Ruby Red (by Linzi Glass)

22 06 2011

Set in 1976 in South Africa, Ruby Red describes the life of 17-year-old Ruby Winters, whose parents have no black servants and do not believe in discrimination based on skin color. This in itself was revolutionary in South Africa reigned by the Apartheid regime. The fact that Ruby’s mother has an art gallery and is involved with black township artists, giving them a chance to express the injustice done against them, even adds to the fact that Ruby has to hide her family life from everyone she knows. At school, she behaves like a model student (so she can just blend in), but at the same time she has the feeling she has to hide who she really is. Added to this societal commentary is a love story between English Ruby and Afrikaans Johann, that has to show that Apartheid wasn’t the only thing that made life difficult in 1970s South Africa. Ruby’s parents for instance would rather tolerate their daughter dating a black man than a white Boer. Equality has its boundaries apparently, even for the broad-minded.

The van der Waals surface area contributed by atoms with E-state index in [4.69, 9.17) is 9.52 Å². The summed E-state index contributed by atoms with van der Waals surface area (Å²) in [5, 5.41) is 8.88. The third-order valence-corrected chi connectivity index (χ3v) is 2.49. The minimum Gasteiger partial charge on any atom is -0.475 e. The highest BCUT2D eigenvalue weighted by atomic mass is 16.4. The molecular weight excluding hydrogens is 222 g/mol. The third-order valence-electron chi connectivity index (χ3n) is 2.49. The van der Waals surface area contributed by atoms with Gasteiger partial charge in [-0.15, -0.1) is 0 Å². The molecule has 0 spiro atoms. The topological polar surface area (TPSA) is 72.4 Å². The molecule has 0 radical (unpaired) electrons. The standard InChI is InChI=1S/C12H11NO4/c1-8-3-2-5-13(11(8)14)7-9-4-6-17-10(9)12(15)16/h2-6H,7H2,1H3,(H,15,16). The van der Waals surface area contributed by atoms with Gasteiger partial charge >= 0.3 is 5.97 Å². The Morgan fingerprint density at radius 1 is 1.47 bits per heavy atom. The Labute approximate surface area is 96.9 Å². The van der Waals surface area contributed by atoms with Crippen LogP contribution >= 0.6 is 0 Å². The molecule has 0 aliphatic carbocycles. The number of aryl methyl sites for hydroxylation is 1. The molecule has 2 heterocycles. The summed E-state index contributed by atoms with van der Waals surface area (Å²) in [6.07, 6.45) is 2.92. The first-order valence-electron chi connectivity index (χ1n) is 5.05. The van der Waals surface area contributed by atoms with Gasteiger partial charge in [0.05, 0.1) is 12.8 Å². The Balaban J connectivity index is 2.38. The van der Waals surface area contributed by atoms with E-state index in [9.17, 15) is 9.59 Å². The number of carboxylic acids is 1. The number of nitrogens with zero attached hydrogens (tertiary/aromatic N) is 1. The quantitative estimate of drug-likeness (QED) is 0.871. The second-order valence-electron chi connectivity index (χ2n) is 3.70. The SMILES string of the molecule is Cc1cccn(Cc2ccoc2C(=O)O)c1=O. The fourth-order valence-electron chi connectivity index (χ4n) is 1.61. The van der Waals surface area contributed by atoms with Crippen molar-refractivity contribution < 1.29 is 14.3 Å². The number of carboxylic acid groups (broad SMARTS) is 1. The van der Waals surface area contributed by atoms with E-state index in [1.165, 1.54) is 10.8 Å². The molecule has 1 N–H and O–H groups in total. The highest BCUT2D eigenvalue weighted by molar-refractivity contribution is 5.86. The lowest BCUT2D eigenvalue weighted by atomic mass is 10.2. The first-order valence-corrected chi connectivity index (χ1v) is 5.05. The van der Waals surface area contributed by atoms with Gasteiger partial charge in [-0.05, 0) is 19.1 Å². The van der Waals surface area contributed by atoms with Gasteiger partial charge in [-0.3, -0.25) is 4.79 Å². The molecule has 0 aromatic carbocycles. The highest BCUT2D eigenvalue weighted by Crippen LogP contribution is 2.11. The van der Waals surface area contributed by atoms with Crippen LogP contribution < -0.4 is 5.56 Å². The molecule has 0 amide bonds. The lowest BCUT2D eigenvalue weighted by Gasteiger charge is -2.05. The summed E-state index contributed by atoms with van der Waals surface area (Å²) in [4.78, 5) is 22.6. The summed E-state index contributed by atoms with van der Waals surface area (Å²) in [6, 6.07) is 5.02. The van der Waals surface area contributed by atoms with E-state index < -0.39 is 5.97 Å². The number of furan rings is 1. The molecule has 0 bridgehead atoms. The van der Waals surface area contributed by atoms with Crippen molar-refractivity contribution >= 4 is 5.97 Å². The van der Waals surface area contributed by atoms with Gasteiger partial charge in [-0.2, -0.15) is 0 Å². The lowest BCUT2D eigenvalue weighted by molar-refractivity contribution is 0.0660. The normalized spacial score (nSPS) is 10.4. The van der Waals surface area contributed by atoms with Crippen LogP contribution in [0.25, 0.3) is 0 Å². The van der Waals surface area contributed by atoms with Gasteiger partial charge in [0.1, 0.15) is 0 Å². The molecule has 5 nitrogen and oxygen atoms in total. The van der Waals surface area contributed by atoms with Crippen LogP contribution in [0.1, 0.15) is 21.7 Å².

Just like a while ago, the cat had to say there was nothing wrong with writing just an OK book. This is one of them. It’s OK, though not very memorable. This last element is mainly due to the fact that the characters don’t really have a lot of depth (besides Ruby). Ruby for example meets a girl who goes to the competing Afrikaans school and develops a friendship with her. However, we don’t exactly see the two interact much. The same is true for Johann, her love interest. Ruby Red is an OK book, it proved its point, but the cat wants more.



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